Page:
I welcome Kieran’s insightful article, highlighting the absolute necessity for …

Comment on National Indigenous gallery: what should come first? by Sue Dugdale.

I welcome Kieran’s insightful article, highlighting the absolute necessity for proper cultural grounding (and I would add – hosting) to be established at the start of a significant cultural project such as this. This will provide the over-arching vision to guide the project to completion.
It is also worthwhile looking at the time-frame taken for this process with other great centres around the world. As well as the examples cited in this article, have a look at the Jean-Marie Tjibaou Cultural Centre in New Caledonia, and the National Craft Museum in New Delhi.
The latter example is particularly relevant as it includes traditional craft from disparate peoples across India as well as celebrating contemporary work.
Speaking as an architect, I feel that architects can offer a lot to a project such as this, but the best result will come from a team of people representing the many aspects of the project, first and foremost the Arrente hosts.
For Steve Thorne I would say that the Australian Institute of Architect’s Competitions Policy (easily found via a Google Search) in its own words: “Sets out high level, in-principle criteria only. It is not a ‘how-to’ guide.”
It is a valuable policy that aims to get the best result for a project and all participants. While a design competition could contribute to this project at some stage, my view is that it is not an appopriate starting point.

Recent Comments by Sue Dugdale

Can public art policy deliver common sense?
Hi All, as an advocate for more good quality public art, and for a more informed public on the issues surrounding its procurement and enjoyment, I appreciate all the varied comments below.
Hal, drivers are not the only viewers of Dan Murphy’s great lizard on the Undoolya Road roundabout (looks like a perrentie to me), we also have cyclists, pedestrians, kids at the Líl Antz preschool and Casa Nostra customers. Don’t let drivers in vehicles set the benchmark for the quality of our public spaces.
We are lucky to have a lot of public art in Alice Springs and a lot of it is fabulous.
The Alice Springs News might like to run a competition for the best-liked piece, and this would double as an awareness campaign for all the good work we do have – I think Maya is right in that many people miss Pam and Pip’s lovely work at the airport, and how many people are aware of Ben Ward’s great light piece in Todd Street North that adds a lovely subtle and surprising element to the street at night?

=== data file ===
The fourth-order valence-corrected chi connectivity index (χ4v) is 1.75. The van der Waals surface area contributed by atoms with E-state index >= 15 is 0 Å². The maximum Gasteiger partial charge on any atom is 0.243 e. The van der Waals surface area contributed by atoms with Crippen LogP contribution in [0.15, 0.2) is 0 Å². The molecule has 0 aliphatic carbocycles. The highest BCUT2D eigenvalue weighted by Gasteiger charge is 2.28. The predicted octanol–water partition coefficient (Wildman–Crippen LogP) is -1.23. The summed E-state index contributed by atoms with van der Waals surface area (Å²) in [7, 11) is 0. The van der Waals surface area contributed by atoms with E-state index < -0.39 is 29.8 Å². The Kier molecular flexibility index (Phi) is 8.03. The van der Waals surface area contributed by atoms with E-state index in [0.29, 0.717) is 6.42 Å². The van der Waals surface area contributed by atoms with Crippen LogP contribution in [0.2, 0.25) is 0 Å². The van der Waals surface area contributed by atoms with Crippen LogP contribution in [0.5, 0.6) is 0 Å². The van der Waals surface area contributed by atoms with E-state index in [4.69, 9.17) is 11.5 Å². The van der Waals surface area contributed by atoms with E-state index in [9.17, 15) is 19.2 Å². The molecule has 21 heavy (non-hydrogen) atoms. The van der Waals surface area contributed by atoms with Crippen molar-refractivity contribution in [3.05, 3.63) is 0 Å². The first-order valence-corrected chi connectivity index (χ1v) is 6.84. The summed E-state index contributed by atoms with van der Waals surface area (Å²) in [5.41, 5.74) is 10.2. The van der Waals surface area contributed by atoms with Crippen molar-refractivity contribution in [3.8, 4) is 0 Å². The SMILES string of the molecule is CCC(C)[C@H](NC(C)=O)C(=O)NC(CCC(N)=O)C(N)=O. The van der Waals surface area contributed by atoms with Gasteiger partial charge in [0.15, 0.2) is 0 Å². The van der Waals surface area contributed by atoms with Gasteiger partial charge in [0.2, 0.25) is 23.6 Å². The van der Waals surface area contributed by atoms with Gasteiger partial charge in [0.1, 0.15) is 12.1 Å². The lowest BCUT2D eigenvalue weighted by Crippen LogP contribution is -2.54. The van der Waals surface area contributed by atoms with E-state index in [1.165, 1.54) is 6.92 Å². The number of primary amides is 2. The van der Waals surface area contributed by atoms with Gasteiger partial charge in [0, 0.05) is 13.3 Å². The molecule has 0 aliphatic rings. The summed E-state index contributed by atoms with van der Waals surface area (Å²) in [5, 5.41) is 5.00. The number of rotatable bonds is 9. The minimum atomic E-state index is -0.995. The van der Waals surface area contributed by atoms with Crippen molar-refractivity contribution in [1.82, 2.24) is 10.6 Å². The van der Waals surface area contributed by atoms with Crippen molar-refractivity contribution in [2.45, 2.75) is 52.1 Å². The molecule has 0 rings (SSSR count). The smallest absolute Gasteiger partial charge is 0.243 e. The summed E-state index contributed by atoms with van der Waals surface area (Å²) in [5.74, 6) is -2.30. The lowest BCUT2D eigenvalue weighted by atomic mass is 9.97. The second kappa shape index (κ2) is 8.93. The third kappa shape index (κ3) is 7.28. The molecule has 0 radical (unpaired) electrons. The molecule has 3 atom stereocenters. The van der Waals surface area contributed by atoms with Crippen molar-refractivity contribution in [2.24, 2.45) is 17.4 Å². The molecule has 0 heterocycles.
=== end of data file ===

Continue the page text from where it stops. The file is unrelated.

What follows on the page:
Artists, keep up the good work

Centre operators win gold tourism awards
Congratulations on your award Laurelle! I would love to see a similar product created for the Alice Springs town environs, including the cultural stories underpinning the redevelopment of the north end of Todd Mall.
These stories were collated by Paul Carter and developed into a creative brief by Mike Gillam, and connect Alice Springs’ CBD to the landscape around the town.

Wearable warriors
Thanks for including so many images in your news story, I didn’t make it to the event but at least I’ve got to see a lot of the fabulous entries now. A special congratulations to Evie, Rose and Xenia for their gorgeous number, and love Ventrical (thanks Philomena!) and Black Fleur too. Keep up the good work Alice Springs.

Distinction of design reflecting a sense of place
I am hugely remiss in not acknowledging the work of urban designer and architect Steve Thorne of Design Urban when Kieran Finnane interviewed me for this article. Steve Thorne was our design team leader for the concept and sketch design stages of the project, and a valuable team member for ongoing stages. Steve’s broad knowledge and experience of urban design along with his open eyes and ears have served Alice Springs very well. My apologies Steve!
Steve has also produced analyses and reports on the Alice Springs CBD for the NT Government that provide valuable material for future planning. They include:
 Alice Springs Urban Design Audit, 2009.
 Alice Springs Central Activity District Built Form Guidelines, 2009.
 Alice Springs Central Activity District Parking Evaluation and Recommendations, 2009.
 Alice Springs Central Activity District Residential Capacity Study, 2010.
While I am acknowledging valuable contributions to the project in general, the team at CAT Projects were excellent project managers and the Asbuild team did a great job on site – importantly for us and the project, both CAT Projects and Asbuild were on-board with the design ambitions of the scheme. Consultants on board included Greenhill Engineers civil engineers, Geoff Miers for horticulture advice, Brian Blakeman Surveys, Hydroplan irrigation designers, NJA Consulting structural engineers, and MFY Traffic Consultants. And most importantly, NT Government kicked it off, Alice Springs Town Council took the plunge, and the Mall traders and the public put up with the process.

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